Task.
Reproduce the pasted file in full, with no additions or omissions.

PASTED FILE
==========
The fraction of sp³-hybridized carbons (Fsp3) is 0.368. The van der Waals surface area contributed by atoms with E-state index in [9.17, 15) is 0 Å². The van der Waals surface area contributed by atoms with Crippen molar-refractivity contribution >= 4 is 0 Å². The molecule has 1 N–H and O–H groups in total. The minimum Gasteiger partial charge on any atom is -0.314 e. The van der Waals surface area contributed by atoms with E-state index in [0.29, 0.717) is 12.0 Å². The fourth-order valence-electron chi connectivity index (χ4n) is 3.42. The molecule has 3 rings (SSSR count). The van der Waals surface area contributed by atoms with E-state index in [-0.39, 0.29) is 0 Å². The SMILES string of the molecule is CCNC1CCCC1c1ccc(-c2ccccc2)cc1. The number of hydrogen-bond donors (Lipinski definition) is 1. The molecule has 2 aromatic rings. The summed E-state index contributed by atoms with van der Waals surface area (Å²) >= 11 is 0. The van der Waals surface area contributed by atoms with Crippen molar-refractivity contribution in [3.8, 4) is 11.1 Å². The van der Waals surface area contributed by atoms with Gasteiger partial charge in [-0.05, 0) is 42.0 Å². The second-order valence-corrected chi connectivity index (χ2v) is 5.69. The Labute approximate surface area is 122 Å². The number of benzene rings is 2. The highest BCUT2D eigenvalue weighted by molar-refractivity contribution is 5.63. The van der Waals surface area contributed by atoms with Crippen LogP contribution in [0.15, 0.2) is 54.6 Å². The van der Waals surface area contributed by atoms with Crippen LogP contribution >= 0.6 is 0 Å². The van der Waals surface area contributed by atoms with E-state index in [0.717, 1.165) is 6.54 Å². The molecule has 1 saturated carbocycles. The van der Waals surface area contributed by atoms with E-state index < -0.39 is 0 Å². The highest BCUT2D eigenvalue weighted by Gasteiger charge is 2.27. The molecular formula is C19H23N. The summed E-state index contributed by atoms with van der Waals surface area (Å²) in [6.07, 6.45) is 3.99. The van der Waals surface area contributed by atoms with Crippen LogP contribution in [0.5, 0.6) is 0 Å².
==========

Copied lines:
The fraction of sp³-hybridized carbons (Fsp3) is 0.368. The van der Waals surface area contributed by atoms with E-state index in [9.17, 15) is 0 Å². The van der Waals surface area contributed by atoms with Crippen molar-refractivity contribution >= 4 is 0 Å². The molecule has 1 N–H and O–H groups in total. The minimum Gasteiger partial charge on any atom is -0.314 e. The van der Waals surface area contributed by atoms with E-state index in [0.29, 0.717) is 12.0 Å². The fourth-order valence-electron chi connectivity index (χ4n) is 3.42. The molecule has 3 rings (SSSR count). The van der Waals surface area contributed by atoms with E-state index in [-0.39, 0.29) is 0 Å². The SMILES string of the molecule is CCNC1CCCC1c1ccc(-c2ccccc2)cc1. The number of hydrogen-bond donors (Lipinski definition) is 1. The molecule has 2 aromatic rings. The summed E-state index contributed by atoms with van der Waals surface area (Å²) >= 11 is 0. The van der Waals surface area contributed by atoms with Crippen molar-refractivity contribution in [3.8, 4) is 11.1 Å². The van der Waals surface area contributed by atoms with Gasteiger partial charge in [-0.05, 0) is 42.0 Å². The second-order valence-corrected chi connectivity index (χ2v) is 5.69. The Labute approximate surface area is 122 Å². The number of benzene rings is 2. The highest BCUT2D eigenvalue weighted by molar-refractivity contribution is 5.63. The van der Waals surface area contributed by atoms with Crippen LogP contribution in [0.15, 0.2) is 54.6 Å². The van der Waals surface area contributed by atoms with Crippen LogP contribution >= 0.6 is 0 Å². The van der Waals surface area contributed by atoms with E-state index in [0.717, 1.165) is 6.54 Å². The molecule has 1 saturated carbocycles. The van der Waals surface area contributed by atoms with E-state index < -0.39 is 0 Å². The highest BCUT2D eigenvalue weighted by Gasteiger charge is 2.27. The molecular formula is C19H23N. The summed E-state index contributed by atoms with van der Waals surface area (Å²) in [6.07, 6.45) is 3.99. The van der Waals surface area contributed by atoms with Crippen LogP contribution in [0.5, 0.6) is 0 Å².